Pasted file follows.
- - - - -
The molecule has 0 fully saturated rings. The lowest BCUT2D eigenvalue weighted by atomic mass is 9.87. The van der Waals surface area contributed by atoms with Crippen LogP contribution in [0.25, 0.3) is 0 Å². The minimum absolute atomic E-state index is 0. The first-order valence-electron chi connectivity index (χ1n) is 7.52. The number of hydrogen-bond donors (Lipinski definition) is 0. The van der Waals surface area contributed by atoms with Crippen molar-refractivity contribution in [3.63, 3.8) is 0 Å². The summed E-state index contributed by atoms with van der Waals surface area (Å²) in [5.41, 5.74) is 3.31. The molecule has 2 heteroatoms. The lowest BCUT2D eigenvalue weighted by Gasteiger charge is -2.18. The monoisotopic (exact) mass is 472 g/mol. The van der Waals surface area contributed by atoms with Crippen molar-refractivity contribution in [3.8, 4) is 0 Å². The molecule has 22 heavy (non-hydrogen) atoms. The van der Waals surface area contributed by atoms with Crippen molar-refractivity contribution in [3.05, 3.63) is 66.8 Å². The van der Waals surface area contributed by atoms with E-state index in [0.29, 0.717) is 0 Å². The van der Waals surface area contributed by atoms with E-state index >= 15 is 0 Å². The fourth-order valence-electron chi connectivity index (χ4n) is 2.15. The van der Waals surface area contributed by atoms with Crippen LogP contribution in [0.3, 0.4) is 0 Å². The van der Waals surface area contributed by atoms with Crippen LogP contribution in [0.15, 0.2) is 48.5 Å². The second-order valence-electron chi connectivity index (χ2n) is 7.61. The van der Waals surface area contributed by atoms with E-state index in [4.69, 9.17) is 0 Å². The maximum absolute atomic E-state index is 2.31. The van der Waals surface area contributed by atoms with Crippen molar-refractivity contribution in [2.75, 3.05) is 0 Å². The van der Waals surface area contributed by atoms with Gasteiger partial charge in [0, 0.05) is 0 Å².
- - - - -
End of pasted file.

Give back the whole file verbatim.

The molecule has 0 fully saturated rings. The lowest BCUT2D eigenvalue weighted by atomic mass is 9.87. The van der Waals surface area contributed by atoms with Crippen LogP contribution in [0.25, 0.3) is 0 Å². The minimum absolute atomic E-state index is 0. The first-order valence-electron chi connectivity index (χ1n) is 7.52. The number of hydrogen-bond donors (Lipinski definition) is 0. The van der Waals surface area contributed by atoms with Crippen molar-refractivity contribution in [3.63, 3.8) is 0 Å². The summed E-state index contributed by atoms with van der Waals surface area (Å²) in [5.41, 5.74) is 3.31. The molecule has 2 heteroatoms. The lowest BCUT2D eigenvalue weighted by Gasteiger charge is -2.18. The monoisotopic (exact) mass is 472 g/mol. The van der Waals surface area contributed by atoms with Crippen molar-refractivity contribution in [3.8, 4) is 0 Å². The molecule has 22 heavy (non-hydrogen) atoms. The van der Waals surface area contributed by atoms with Crippen molar-refractivity contribution in [3.05, 3.63) is 66.8 Å². The van der Waals surface area contributed by atoms with E-state index in [0.29, 0.717) is 0 Å². The van der Waals surface area contributed by atoms with E-state index >= 15 is 0 Å². The fourth-order valence-electron chi connectivity index (χ4n) is 2.15. The van der Waals surface area contributed by atoms with Crippen LogP contribution in [0.3, 0.4) is 0 Å². The van der Waals surface area contributed by atoms with Crippen LogP contribution in [0.15, 0.2) is 48.5 Å². The second-order valence-electron chi connectivity index (χ2n) is 7.61. The van der Waals surface area contributed by atoms with E-state index in [4.69, 9.17) is 0 Å². The maximum absolute atomic E-state index is 2.31. The van der Waals surface area contributed by atoms with Crippen molar-refractivity contribution in [2.75, 3.05) is 0 Å². The van der Waals surface area contributed by atoms with Gasteiger partial charge in [0, 0.05) is 0 Å².